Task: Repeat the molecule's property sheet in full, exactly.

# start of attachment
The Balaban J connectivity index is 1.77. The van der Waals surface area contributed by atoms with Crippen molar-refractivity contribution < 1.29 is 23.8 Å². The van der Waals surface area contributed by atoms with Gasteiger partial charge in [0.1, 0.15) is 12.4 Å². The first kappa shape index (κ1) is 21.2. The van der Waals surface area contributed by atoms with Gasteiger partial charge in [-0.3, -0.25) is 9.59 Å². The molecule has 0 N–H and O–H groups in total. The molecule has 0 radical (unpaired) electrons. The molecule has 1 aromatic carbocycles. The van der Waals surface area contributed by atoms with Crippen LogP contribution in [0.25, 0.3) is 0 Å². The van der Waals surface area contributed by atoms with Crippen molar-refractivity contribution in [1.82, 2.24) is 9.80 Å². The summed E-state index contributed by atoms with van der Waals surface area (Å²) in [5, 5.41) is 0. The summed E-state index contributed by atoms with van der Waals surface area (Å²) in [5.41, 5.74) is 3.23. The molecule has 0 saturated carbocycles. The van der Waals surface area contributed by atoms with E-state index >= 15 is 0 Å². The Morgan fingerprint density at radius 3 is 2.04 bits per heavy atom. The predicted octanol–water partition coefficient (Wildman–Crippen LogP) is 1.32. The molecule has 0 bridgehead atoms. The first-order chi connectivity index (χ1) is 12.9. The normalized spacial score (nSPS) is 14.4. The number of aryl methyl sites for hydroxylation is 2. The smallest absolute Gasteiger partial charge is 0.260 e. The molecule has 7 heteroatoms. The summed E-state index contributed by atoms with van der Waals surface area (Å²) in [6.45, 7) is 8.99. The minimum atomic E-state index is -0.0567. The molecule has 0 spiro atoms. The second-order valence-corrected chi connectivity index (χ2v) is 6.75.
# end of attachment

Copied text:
The Balaban J connectivity index is 1.77. The van der Waals surface area contributed by atoms with Crippen molar-refractivity contribution < 1.29 is 23.8 Å². The van der Waals surface area contributed by atoms with Gasteiger partial charge in [0.1, 0.15) is 12.4 Å². The first kappa shape index (κ1) is 21.2. The van der Waals surface area contributed by atoms with Gasteiger partial charge in [-0.3, -0.25) is 9.59 Å². The molecule has 0 N–H and O–H groups in total. The molecule has 0 radical (unpaired) electrons. The molecule has 1 aromatic carbocycles. The van der Waals surface area contributed by atoms with Crippen LogP contribution in [0.25, 0.3) is 0 Å². The van der Waals surface area contributed by atoms with Crippen molar-refractivity contribution in [1.82, 2.24) is 9.80 Å². The summed E-state index contributed by atoms with van der Waals surface area (Å²) in [5, 5.41) is 0. The summed E-state index contributed by atoms with van der Waals surface area (Å²) in [5.41, 5.74) is 3.23. The molecule has 0 saturated carbocycles. The van der Waals surface area contributed by atoms with E-state index >= 15 is 0 Å². The Morgan fingerprint density at radius 3 is 2.04 bits per heavy atom. The predicted octanol–water partition coefficient (Wildman–Crippen LogP) is 1.32. The molecule has 0 bridgehead atoms. The first-order chi connectivity index (χ1) is 12.9. The normalized spacial score (nSPS) is 14.4. The number of aryl methyl sites for hydroxylation is 2. The smallest absolute Gasteiger partial charge is 0.260 e. The molecule has 7 heteroatoms. The summed E-state index contributed by atoms with van der Waals surface area (Å²) in [6.45, 7) is 8.99. The minimum atomic E-state index is -0.0567. The molecule has 0 spiro atoms. The second-order valence-corrected chi connectivity index (χ2v) is 6.75.